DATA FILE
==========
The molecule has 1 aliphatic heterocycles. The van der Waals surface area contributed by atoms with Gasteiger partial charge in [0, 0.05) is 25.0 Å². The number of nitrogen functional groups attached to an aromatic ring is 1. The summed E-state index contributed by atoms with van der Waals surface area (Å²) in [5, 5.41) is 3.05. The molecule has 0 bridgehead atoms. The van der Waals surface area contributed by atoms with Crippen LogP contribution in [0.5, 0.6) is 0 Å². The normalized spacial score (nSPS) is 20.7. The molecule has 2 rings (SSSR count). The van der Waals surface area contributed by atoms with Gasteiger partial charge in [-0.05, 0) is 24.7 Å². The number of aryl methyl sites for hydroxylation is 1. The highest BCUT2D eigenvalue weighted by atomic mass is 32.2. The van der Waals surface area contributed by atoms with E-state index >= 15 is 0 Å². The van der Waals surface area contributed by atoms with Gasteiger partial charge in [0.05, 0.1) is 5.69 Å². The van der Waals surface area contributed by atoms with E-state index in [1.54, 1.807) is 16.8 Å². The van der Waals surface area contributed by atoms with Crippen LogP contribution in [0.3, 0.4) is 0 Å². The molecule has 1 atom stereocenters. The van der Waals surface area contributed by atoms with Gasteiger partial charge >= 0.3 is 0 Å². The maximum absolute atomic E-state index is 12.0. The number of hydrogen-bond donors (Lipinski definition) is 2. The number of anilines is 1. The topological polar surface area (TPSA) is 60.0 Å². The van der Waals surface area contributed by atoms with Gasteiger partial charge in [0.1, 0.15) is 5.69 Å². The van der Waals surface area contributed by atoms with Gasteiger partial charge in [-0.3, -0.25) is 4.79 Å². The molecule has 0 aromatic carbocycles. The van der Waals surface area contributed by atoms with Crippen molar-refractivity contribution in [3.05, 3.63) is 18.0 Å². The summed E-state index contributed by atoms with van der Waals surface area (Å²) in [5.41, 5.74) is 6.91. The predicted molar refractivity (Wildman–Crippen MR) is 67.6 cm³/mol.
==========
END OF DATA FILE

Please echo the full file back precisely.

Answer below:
The molecule has 1 aliphatic heterocycles. The van der Waals surface area contributed by atoms with Gasteiger partial charge in [0, 0.05) is 25.0 Å². The number of nitrogen functional groups attached to an aromatic ring is 1. The summed E-state index contributed by atoms with van der Waals surface area (Å²) in [5, 5.41) is 3.05. The molecule has 0 bridgehead atoms. The van der Waals surface area contributed by atoms with Crippen LogP contribution in [0.5, 0.6) is 0 Å². The normalized spacial score (nSPS) is 20.7. The molecule has 2 rings (SSSR count). The van der Waals surface area contributed by atoms with Gasteiger partial charge in [-0.05, 0) is 24.7 Å². The number of aryl methyl sites for hydroxylation is 1. The highest BCUT2D eigenvalue weighted by atomic mass is 32.2. The van der Waals surface area contributed by atoms with E-state index >= 15 is 0 Å². The van der Waals surface area contributed by atoms with Gasteiger partial charge in [0.05, 0.1) is 5.69 Å². The van der Waals surface area contributed by atoms with E-state index in [1.54, 1.807) is 16.8 Å². The van der Waals surface area contributed by atoms with Crippen LogP contribution in [0.3, 0.4) is 0 Å². The molecule has 1 atom stereocenters. The van der Waals surface area contributed by atoms with Gasteiger partial charge >= 0.3 is 0 Å². The maximum absolute atomic E-state index is 12.0. The number of hydrogen-bond donors (Lipinski definition) is 2. The number of anilines is 1. The topological polar surface area (TPSA) is 60.0 Å². The van der Waals surface area contributed by atoms with Gasteiger partial charge in [0.1, 0.15) is 5.69 Å². The van der Waals surface area contributed by atoms with Gasteiger partial charge in [-0.3, -0.25) is 4.79 Å². The molecule has 0 aromatic carbocycles. The van der Waals surface area contributed by atoms with Crippen molar-refractivity contribution in [3.05, 3.63) is 18.0 Å². The summed E-state index contributed by atoms with van der Waals surface area (Å²) in [5.41, 5.74) is 6.91. The predicted molar refractivity (Wildman–Crippen MR) is 67.6 cm³/mol.